On September 3, 2015, Washington and Lee law professor Victoria Sahani presented her latest work-in-progress, Reshaping Risk in Third-Party Funding, at the Iowa Innovation, Business & Law Center at the University of Iowa College of Law. Professor Sahani’s talk launched the Innovation, Business, & Law Colloquium (IBL Colloquium) hosted by the Center. The Fall 2015 IBLC Colloquium features six nationally renowned scholars in antitrust, business, and intellectual property law, including Professor Sahani, who will present their work around the theme “Intangible Assets and the Firm.”
From the abstract:
Third-party funding is an arrangement whereby an outside entity finances the legal representation of a party involved in litigation or arbitration. The outside entity – called a “third-party funder” – could be a bank, hedge fund, insurance company, or some other entity or individual that finances the party’s legal representation in return for a profit. Third-party funding is a controversial, dynamic, and evolving phenomenon. The structure of the third-party funding transaction often is depicted as a triangle shape connecting the funder, attorney, and client. The lines between each of the points on the triangle represent signed contracts between those participants in the funding transaction. Academic literature and state legislators have attempted to solve the potential problems of third-party funding while working within the confines of this seemingly immutable triangle structure. As this Article explains, however, the reality is that there is no triangle in third-party funding. Current law allows contracts between only two of the three participants (funder, client, and attorney) in any given third-party funding transaction. Thus, in reality, the existing third-party funding transaction looks more like a V shape, not a triangle.
This Article challenges the paradigmatic triangular or V-shaped representation of the third-party funding transaction between the funder, client, and attorney. It proposes other transaction structures that would be better suited to addressing potential problems, such as conflicts of interest, evidentiary privileges, and the funder’s exercise of control over the process. The Article argues that the uncertainty surrounding the effect of those and other potential problems creates risks for the funder, client, and attorney. Those risks in turn inflate the price of third-party funding capital. Reshaping the structure of the third-party funding transaction to mitigate those risks will reduce the price of third-party funding capital, which will in turn create more competition among funders in the third-party funding market and encourage individual funders to fund a larger number of cases to meet their revenue goals. Increased competition among more funders funding a larger number of cases will give potential clients wider access to third-party funding and more bargaining power to keep a larger share of their winnings while still benefiting from third-party funding capital.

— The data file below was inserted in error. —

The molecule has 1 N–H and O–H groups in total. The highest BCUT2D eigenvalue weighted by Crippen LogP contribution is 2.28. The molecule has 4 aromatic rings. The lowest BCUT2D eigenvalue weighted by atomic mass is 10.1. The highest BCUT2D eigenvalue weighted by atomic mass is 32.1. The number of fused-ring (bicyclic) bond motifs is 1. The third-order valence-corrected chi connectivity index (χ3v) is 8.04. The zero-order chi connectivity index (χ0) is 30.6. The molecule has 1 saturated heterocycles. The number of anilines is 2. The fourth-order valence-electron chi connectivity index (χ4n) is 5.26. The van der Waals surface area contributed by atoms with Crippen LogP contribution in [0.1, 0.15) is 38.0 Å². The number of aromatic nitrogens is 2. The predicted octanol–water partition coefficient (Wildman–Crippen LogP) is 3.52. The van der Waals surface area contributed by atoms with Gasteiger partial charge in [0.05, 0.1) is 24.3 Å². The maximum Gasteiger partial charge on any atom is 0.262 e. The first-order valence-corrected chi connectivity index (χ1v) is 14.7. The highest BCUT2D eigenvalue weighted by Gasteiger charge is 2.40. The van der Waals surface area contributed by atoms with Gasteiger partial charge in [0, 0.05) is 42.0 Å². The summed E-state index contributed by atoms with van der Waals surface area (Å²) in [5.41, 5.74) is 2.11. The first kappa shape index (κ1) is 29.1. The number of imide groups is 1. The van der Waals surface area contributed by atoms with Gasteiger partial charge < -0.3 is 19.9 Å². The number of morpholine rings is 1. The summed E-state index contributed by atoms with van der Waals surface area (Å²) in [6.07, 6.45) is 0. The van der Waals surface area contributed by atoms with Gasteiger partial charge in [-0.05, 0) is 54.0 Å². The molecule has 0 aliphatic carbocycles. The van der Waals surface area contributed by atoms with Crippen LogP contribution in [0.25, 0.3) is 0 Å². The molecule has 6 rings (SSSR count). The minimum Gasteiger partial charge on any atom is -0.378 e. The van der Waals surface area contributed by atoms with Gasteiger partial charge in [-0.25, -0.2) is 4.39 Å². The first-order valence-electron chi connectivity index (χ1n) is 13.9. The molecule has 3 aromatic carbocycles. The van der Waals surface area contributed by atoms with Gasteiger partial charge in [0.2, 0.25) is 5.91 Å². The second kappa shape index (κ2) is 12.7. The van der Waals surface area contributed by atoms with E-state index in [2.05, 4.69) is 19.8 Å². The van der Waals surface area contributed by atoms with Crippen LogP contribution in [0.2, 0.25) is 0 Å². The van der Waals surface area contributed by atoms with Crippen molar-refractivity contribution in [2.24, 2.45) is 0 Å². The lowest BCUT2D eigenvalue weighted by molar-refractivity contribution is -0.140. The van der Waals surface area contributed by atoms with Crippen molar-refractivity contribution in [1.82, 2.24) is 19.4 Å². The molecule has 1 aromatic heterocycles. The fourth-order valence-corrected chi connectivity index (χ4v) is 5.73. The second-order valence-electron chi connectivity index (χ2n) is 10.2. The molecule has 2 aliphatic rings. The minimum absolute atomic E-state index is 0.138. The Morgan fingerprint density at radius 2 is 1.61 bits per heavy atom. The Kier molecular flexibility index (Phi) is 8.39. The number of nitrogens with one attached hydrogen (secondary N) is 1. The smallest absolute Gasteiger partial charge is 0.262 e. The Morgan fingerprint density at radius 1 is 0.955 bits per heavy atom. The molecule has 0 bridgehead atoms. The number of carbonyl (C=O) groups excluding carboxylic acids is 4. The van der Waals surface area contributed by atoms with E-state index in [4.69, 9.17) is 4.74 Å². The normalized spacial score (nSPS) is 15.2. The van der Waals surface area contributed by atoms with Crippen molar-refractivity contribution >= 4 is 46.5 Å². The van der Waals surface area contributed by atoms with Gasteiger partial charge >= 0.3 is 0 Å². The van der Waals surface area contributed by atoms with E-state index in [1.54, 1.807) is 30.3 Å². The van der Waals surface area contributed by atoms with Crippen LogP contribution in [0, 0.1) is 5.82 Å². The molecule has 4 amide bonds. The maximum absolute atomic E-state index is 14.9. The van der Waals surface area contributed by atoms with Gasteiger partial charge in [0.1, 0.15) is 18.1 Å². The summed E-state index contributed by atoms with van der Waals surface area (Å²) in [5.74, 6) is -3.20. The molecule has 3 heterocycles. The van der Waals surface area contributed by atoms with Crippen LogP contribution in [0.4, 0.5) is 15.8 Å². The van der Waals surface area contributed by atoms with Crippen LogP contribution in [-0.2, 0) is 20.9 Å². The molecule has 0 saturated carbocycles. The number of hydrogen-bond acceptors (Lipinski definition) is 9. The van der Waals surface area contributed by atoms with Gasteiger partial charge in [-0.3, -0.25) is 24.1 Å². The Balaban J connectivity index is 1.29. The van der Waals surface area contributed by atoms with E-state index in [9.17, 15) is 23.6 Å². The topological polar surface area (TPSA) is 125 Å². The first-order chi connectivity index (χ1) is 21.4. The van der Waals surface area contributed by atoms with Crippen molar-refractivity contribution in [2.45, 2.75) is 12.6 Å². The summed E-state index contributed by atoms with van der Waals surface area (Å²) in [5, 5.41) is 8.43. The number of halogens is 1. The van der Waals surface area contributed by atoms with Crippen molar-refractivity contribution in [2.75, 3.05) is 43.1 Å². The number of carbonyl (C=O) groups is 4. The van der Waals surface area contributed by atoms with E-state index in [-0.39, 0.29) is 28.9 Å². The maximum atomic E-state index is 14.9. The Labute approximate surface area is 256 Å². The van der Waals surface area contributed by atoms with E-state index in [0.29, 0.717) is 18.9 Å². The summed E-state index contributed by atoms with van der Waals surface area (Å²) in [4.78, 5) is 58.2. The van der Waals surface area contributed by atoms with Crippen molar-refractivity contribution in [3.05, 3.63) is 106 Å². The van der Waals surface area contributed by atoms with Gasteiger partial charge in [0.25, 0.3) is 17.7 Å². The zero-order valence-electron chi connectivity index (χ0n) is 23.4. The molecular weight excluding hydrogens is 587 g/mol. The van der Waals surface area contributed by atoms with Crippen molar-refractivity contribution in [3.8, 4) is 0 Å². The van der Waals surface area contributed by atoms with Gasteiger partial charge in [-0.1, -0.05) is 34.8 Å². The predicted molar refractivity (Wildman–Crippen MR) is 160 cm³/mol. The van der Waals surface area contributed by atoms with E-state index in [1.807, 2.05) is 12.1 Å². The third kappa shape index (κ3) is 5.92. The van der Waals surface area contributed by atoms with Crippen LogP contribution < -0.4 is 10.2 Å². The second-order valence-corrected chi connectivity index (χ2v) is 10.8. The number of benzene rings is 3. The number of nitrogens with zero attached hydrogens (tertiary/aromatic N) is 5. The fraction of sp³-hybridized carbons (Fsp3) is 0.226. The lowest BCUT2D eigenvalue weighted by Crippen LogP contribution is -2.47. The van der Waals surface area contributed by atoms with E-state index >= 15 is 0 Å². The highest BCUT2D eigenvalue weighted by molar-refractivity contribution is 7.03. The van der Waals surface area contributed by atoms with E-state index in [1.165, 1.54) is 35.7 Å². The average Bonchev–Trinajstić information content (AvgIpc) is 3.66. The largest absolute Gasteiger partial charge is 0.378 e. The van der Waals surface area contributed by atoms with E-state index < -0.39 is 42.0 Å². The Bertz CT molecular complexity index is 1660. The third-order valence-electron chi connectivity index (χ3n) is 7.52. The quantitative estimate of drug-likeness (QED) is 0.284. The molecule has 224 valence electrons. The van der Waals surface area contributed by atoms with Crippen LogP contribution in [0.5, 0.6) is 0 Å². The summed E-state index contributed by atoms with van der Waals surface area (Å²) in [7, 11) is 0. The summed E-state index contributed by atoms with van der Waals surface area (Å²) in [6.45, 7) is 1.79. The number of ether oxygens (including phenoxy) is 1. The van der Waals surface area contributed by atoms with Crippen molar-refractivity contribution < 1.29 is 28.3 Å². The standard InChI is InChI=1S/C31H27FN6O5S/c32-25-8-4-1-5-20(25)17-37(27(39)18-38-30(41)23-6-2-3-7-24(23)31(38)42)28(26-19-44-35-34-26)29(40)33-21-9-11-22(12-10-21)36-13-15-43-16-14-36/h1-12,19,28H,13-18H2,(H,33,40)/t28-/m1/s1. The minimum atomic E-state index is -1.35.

In addition to bringing down prices and expanding access, reshaping the third-party funding transaction will help guide legislative choices by better defining the funder’s role and the legal relationships that the laws aim to regulate and encourage. Furthermore, reshaping the transaction will give guidance to funders regarding appropriate transactional structures and will give attorneys a clearer sense of their obligations under their professional ethics rules. Moreover, clients will be better informed regarding the baseline structural choices that they should make when deciding whether to hire a particular funder. Finally, exploring multiple transaction structures for third-party funding will allow for flexibility in creating bespoke third-party funding arrangements and will better protect less sophisticated clients and parties.